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5 Male Ex-Performers Share What It’s Really Like to Do Porn

Cover photo credit to Getty/iStock. 7 minute read.
TRIGGER WARNING

Ever wondered what it’s really like to work in the porn industry, or if porn performers really love their jobs as much as they say they do, or as much as our culture claims they do?

Many people believe those in the adult entertainment industry love to have sex and get paid for it, why wouldn’t that seem like a dream? No one’s getting hurt when I watch porn, is a common thought pattern many consumers have. And, we get it. Why would you have any reason to believe that the mainstream porn industry is anything less than professional, fun, safe, and sexy?

But not everything is as it seems in the world of porn.

Regardless of the overwhelming research and countless personal accounts exposing that nonconsensual content is not uncommon on porn sites, many consumers still buy into the glamorous fantasy the porn industry and its supporters work to maintain.

Related: 10 Popular Ex-Porn Performers Share The Raw Reality Behind Their Most Popular Scenes

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The fact is that the porn industry is not as safe, sexy, and violence-free as it appears.

This industry is filled with sexual violence, coercion, and exploitation, but the average consumer might not know that. Consider that while active porn performers rarely, if ever, speak out due to fear of being blacklisted in the industry or being discriminated against, the majority of those very same performers inevitably end up speaking out on their real experiences once they leave the industry. These personal accounts are very often a stark contrast from our culture’s narrative about porn. And for those who do decide to leave, the porn industry still has every image and video clip that the person can never get back.

But these difficult and exploitative issues don’t discriminate—many people of all genders have encountered the dark sides of the porn industry.

It isn’t just women porn performers that endure harsh treatment and abuse on and off camera. The men in porn often appear as though they are dominant and in control, but behind the scenes, they can be victims of the same harsh conditions and harmful situations.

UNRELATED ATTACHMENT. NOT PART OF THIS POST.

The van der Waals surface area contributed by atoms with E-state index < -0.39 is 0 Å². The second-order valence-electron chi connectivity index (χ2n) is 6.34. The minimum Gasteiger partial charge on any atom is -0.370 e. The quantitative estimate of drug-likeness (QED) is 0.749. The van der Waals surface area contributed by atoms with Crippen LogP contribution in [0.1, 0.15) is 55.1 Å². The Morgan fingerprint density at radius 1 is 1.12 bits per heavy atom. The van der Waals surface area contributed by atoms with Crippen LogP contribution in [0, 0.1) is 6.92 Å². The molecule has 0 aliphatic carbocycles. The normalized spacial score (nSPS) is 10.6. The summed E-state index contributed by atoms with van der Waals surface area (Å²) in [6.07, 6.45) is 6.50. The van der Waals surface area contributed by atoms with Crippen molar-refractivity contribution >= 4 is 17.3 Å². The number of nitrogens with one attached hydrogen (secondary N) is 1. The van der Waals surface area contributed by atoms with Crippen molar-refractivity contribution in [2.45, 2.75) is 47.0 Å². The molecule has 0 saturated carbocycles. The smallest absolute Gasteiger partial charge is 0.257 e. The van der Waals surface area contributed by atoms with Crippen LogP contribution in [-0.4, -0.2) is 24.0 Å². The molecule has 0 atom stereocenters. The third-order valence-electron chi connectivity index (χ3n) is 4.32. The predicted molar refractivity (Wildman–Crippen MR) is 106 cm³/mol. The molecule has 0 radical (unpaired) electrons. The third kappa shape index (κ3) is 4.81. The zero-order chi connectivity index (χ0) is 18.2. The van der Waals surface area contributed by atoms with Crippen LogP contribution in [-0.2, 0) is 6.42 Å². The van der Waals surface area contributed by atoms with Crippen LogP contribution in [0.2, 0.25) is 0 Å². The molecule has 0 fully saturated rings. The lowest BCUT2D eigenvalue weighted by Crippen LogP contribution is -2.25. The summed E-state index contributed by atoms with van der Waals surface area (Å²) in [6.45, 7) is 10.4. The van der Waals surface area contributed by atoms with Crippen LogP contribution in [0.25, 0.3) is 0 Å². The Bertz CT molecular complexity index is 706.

Related Video: Greg’s Story — Most Successful Male Porn Actor Of All Time Speaks Out On Porn

To put an end to the misleading facade that so many people in our society buy from the porn industry’s portrayal of men, we’ve assembled personal accounts from five former male porn performers who have since left the industry and have spoken out against the heartbreaking circumstances that pushed them into doing porn.

Related: This Anonymous Performer’s Reddit Post About The Realities Of The Porn Industry Is Chilling

These performers’ stories may not mirror every single porn performer’s in the industry, but their experiences are much more common than they are rare.

*READER DISCRETION ADVISED. Many may find the following accounts to be graphic, disturbing, and/or triggering.*
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Aaron

aaronn

“I moved to Los Angeles for my last semester of college because I had a credit-only internship. The only money I had was from grants, scholarships, and student loans. After tuition and housing, I barely had money to feed myself and I wanted to stay in Los Angeles and look for a job.

Then I was on Grindr, the gay networking app on phones, and a guy mentioned that he was a ‘model scout’ for porn. He talked me into coming over and taking pictures because he said I only had to do videos where I performed solo in front of the camera and there would be no one else involved. It seemed like the easy cash that I needed.

Eventually, those videos moved into videos with other men. The model scout gave me the feeling that it was glamorous and people would like me for the videos. He made me kind of think that it was a form of success. I still wasn’t able to find a normal job, so this little thing I wanted to do only one time to get some quick cash turned into much more than that. The man who was my ‘model scout’ began to require me to have sex with him in order to continue to get me more work. I felt like a sex slave! I also felt I wasn’t going to be able to support myself because I could not find a job to support myself. I felt trapped with no way out.

Honestly, I didn’t want to do any of it. I just kind of let my mind blank out during those times because I did NOT like what I was doing at all. Soon, I caught Chlamydia and it terrified me.”


Simon
(Identity hidden by request)

Former contestant on The Sex Factor

“Once at location, we were told that we’d be filmed having sex in front of a judge. Those that had good ‘television presence’ and were able to create a scene were asked to come back to shoot further episodes. Little did I know that it would be a boulder that would chain me to the ground for years.

I would tell someone thinking of doing porn that it really is like a drug. After the high, comes massive withdrawals that will eventually lead to either depression, or a search for a new drug to fill the hole that porn has cut into you.

Porn is a very selfish industry and few realize just how narcissistic one must be to do well in the business. No one cares about you, just what you can do for them. It’s a very stressful environment. The industry ironically is not sexy at all. It’s very robotic and makes one feel a lot like a stuffed doll that’s only meant for others’ pleasure.”


Sal

sal3